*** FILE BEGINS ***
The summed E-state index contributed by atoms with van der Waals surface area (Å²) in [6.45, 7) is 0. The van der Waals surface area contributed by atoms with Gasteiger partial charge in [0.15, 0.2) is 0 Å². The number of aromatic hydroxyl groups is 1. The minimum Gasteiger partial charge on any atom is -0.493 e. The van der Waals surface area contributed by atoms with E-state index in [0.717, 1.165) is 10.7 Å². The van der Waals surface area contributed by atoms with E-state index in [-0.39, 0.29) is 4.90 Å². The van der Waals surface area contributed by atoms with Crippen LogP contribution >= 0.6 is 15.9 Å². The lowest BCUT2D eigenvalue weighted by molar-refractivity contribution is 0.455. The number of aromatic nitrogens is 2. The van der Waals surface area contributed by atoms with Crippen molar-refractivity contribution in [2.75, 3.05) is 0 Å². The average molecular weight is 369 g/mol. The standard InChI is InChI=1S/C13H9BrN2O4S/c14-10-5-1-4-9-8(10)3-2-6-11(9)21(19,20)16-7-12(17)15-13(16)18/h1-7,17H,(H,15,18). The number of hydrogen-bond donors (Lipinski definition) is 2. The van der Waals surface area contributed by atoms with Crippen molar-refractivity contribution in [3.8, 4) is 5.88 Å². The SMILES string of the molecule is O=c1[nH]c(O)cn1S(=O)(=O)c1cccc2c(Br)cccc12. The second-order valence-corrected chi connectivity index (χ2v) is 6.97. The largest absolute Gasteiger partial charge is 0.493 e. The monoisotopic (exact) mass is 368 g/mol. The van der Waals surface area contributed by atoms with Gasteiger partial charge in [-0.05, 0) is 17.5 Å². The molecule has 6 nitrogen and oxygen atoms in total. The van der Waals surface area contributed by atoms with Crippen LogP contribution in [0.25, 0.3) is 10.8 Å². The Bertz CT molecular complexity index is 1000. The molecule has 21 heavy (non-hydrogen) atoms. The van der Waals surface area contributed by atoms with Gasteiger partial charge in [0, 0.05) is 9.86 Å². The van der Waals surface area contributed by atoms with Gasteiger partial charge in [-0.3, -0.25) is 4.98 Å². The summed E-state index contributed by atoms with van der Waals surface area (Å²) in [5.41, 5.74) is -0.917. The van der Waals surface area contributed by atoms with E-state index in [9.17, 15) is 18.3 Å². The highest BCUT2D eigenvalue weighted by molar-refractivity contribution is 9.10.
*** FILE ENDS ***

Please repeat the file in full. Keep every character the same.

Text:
The summed E-state index contributed by atoms with van der Waals surface area (Å²) in [6.45, 7) is 0. The van der Waals surface area contributed by atoms with Gasteiger partial charge in [0.15, 0.2) is 0 Å². The number of aromatic hydroxyl groups is 1. The minimum Gasteiger partial charge on any atom is -0.493 e. The van der Waals surface area contributed by atoms with E-state index in [0.717, 1.165) is 10.7 Å². The van der Waals surface area contributed by atoms with E-state index in [-0.39, 0.29) is 4.90 Å². The van der Waals surface area contributed by atoms with Crippen LogP contribution >= 0.6 is 15.9 Å². The lowest BCUT2D eigenvalue weighted by molar-refractivity contribution is 0.455. The number of aromatic nitrogens is 2. The van der Waals surface area contributed by atoms with Crippen molar-refractivity contribution in [2.75, 3.05) is 0 Å². The average molecular weight is 369 g/mol. The standard InChI is InChI=1S/C13H9BrN2O4S/c14-10-5-1-4-9-8(10)3-2-6-11(9)21(19,20)16-7-12(17)15-13(16)18/h1-7,17H,(H,15,18). The number of hydrogen-bond donors (Lipinski definition) is 2. The van der Waals surface area contributed by atoms with Crippen molar-refractivity contribution in [3.8, 4) is 5.88 Å². The SMILES string of the molecule is O=c1[nH]c(O)cn1S(=O)(=O)c1cccc2c(Br)cccc12. The second-order valence-corrected chi connectivity index (χ2v) is 6.97. The largest absolute Gasteiger partial charge is 0.493 e. The monoisotopic (exact) mass is 368 g/mol. The van der Waals surface area contributed by atoms with Gasteiger partial charge in [-0.05, 0) is 17.5 Å². The molecule has 6 nitrogen and oxygen atoms in total. The van der Waals surface area contributed by atoms with Crippen LogP contribution in [0.25, 0.3) is 10.8 Å². The Bertz CT molecular complexity index is 1000. The molecule has 21 heavy (non-hydrogen) atoms. The van der Waals surface area contributed by atoms with Gasteiger partial charge in [0, 0.05) is 9.86 Å². The van der Waals surface area contributed by atoms with Gasteiger partial charge in [-0.3, -0.25) is 4.98 Å². The summed E-state index contributed by atoms with van der Waals surface area (Å²) in [5.41, 5.74) is -0.917. The van der Waals surface area contributed by atoms with E-state index in [9.17, 15) is 18.3 Å². The highest BCUT2D eigenvalue weighted by molar-refractivity contribution is 9.10.